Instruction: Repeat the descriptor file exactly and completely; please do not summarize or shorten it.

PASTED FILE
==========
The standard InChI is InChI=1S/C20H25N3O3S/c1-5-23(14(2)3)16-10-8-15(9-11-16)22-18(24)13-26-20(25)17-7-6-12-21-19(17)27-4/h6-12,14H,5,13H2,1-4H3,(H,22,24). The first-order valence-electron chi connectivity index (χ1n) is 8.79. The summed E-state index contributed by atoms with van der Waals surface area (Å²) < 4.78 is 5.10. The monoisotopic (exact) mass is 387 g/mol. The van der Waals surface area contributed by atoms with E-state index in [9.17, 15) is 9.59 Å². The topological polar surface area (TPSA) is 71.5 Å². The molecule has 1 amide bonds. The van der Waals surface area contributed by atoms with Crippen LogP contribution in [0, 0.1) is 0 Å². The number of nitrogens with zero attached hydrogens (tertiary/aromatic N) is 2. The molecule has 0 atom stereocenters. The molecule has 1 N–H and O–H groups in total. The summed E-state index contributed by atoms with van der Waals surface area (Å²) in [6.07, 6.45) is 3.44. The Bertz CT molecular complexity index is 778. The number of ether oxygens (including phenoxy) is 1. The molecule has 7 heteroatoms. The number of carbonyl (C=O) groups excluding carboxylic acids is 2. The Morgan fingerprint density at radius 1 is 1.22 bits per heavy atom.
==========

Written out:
The standard InChI is InChI=1S/C20H25N3O3S/c1-5-23(14(2)3)16-10-8-15(9-11-16)22-18(24)13-26-20(25)17-7-6-12-21-19(17)27-4/h6-12,14H,5,13H2,1-4H3,(H,22,24). The first-order valence-electron chi connectivity index (χ1n) is 8.79. The summed E-state index contributed by atoms with van der Waals surface area (Å²) < 4.78 is 5.10. The monoisotopic (exact) mass is 387 g/mol. The van der Waals surface area contributed by atoms with E-state index in [9.17, 15) is 9.59 Å². The topological polar surface area (TPSA) is 71.5 Å². The molecule has 1 amide bonds. The van der Waals surface area contributed by atoms with Crippen LogP contribution in [0, 0.1) is 0 Å². The number of nitrogens with zero attached hydrogens (tertiary/aromatic N) is 2. The molecule has 0 atom stereocenters. The molecule has 1 N–H and O–H groups in total. The summed E-state index contributed by atoms with van der Waals surface area (Å²) in [6.07, 6.45) is 3.44. The Bertz CT molecular complexity index is 778. The number of ether oxygens (including phenoxy) is 1. The molecule has 7 heteroatoms. The number of carbonyl (C=O) groups excluding carboxylic acids is 2. The Morgan fingerprint density at radius 1 is 1.22 bits per heavy atom.